September 10, 2017 EDIT:
If you have come here from a Facebook page called “I Love Quilting” and are looking for the free pattern for this block, I am sorry to say the pattern is no longer free.
The owner of that Facebook page took the liberty of reposting my picture on their page without my knowledge or permission, and didn’t bother to check their facts about this “free” pattern. It was free four years ago, when I first made the block and blogged about it.
However, you may still purchase this lovely Bobbie Ashley pattern for $7.95 on Craftsy.
I apologize for any aggravation this has caused.
And now back to the blog....
My latest blocks for the birthday block exchange, that’s what! And I have to say, I absolutely LOVE them!I’ve never been much of a black and white fan, but lately I’ve been noticing that black and white, even if it’s just a small touch, adds quite a bit of zing to a quilt. So when this month’s Birthday Block Swap partner requested black, white, and red, I accepted the challenge with anticipation.
I’ve had a fat quarter of that adorable mushroom house print for a while, and this was the perfect project to use it in. LOVE it. And yes, I did make the striped print match in the corners on purpose. My husband teases me about it, but sometimes being
anal detail-oriented has it’s benefits. I like paying attention to the little things.
But this is the block that has stolen my heart. I love, love, love it. It’s actually a
free download from RJR. (Edited to add that after nearly 4 years, RJR has finally taken it down from their website, but you can purchase it from the designer here.) Is it not absolutely gorgeous?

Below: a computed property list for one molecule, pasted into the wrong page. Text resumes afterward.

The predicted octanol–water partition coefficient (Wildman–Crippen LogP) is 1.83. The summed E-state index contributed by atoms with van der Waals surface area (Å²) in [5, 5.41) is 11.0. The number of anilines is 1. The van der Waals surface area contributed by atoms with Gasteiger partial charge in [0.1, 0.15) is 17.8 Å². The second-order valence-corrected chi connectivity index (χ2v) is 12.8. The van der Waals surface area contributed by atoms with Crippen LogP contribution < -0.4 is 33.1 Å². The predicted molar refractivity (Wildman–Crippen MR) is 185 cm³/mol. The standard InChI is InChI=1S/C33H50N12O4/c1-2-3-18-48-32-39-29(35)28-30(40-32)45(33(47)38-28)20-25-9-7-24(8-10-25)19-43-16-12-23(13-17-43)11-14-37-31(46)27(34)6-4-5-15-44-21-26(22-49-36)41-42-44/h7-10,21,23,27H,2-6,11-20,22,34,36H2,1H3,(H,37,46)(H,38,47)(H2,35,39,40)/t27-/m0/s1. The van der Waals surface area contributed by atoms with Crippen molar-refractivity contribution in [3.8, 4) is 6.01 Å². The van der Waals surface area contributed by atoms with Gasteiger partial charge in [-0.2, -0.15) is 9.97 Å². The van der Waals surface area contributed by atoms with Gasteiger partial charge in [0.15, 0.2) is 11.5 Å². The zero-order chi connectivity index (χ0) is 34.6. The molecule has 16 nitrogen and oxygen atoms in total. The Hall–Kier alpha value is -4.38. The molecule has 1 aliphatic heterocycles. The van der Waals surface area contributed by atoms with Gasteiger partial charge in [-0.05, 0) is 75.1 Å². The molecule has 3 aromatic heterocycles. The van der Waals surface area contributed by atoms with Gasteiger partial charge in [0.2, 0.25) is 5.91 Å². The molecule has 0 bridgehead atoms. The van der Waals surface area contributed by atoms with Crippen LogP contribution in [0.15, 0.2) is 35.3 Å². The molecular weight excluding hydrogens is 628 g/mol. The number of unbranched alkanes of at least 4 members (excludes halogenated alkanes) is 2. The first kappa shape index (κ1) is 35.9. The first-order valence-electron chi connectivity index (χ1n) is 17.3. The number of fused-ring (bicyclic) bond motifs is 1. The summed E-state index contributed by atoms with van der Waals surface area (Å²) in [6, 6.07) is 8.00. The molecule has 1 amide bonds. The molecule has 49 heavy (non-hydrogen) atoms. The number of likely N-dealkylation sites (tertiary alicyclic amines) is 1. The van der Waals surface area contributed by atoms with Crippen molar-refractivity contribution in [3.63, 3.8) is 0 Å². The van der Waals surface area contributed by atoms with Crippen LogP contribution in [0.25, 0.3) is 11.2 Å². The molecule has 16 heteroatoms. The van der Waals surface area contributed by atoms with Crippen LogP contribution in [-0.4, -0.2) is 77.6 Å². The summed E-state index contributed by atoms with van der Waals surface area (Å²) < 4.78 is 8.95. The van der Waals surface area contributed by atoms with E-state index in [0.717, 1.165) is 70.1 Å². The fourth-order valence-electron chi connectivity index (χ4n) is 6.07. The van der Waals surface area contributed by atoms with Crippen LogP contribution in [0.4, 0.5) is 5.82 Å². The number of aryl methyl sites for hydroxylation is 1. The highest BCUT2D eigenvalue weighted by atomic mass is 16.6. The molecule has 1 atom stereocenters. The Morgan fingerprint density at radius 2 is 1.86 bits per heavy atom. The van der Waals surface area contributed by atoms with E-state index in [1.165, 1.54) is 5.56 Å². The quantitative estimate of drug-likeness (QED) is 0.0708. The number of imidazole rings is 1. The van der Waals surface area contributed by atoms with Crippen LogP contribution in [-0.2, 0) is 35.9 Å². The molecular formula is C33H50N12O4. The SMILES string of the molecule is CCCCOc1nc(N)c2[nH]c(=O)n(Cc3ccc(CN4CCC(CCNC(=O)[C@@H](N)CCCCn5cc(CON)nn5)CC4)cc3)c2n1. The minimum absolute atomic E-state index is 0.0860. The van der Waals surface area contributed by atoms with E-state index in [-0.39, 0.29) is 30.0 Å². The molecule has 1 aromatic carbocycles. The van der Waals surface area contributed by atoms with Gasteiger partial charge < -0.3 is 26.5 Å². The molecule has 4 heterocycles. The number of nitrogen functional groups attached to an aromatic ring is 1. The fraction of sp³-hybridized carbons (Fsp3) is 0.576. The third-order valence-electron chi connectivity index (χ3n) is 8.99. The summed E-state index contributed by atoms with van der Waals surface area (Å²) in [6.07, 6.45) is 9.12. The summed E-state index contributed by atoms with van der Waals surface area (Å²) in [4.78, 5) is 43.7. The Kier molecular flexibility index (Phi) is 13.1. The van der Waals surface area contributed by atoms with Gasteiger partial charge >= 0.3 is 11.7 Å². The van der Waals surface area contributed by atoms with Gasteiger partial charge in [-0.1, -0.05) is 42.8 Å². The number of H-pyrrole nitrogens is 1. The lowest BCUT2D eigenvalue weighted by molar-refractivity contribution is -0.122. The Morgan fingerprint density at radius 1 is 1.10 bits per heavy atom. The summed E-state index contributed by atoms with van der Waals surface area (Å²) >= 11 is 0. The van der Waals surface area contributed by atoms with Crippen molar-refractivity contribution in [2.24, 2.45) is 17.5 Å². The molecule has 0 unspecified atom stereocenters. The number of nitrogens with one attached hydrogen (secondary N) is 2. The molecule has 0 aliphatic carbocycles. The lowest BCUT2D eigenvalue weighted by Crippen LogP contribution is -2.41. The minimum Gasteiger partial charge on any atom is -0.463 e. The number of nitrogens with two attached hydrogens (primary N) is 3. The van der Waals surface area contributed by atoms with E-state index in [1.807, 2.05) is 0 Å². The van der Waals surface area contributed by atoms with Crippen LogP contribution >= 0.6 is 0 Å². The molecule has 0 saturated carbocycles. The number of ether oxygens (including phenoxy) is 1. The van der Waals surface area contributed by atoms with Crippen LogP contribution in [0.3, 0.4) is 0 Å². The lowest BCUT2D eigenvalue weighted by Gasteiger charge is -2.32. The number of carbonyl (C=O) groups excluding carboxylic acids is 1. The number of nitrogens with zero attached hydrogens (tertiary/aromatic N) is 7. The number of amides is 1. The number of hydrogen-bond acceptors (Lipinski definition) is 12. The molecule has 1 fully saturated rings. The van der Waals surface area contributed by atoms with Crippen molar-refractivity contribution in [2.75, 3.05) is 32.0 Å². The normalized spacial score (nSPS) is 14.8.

One teensy, tiny problem I discovered while pressing and starching. Gasp – one of those red fabrics was a bleeder!
A cautionary tale, to be sure. That fabric is good quality quilting cotton – designed by Alex Anderson, manufactured by P&B Textiles, and yes, it was prewashed. It still bled. I took a deep breath, snagged a couple of color catchers from the laundry room, and filled the sink with hot water. I put one color catcher on top of each petal and let it sit for about 30 minutes. I squished, pushed, and crunched the color catcher on top of the fabric. I swished the fabric a bit more, then I drained the sink. Filled it up again and added one fresh color catcher. Let it soak. This time the water was clear and the color catcher stayed white. I rubbed and squished it some more on the bleeding reds and it stayed white. So I drained it, let the block air-dry, then pressed it. I’m confident it’s done bleeding.
I usually don’t trust color catchers to catch everything in the wash, but I didn’t have anything else to use. My guidance regarding bleeding fabrics comes from Vicki Welsh. She hand-dyes her own fabrics and did a little experiment with bleeding dyes – go ahead and read about it here, I’ll wait. It’s totally worth your time.
Nowadays, I would (as recommended by Vicki) soak the snot out of that red fabric, instead of just washing it. However, I acquired this fabric before I stumbled across Vicki’s experiment. Fortunately, the color catchers worked. The back of the block is dyed where those fabrics bled, but the front looks crisp and perfect.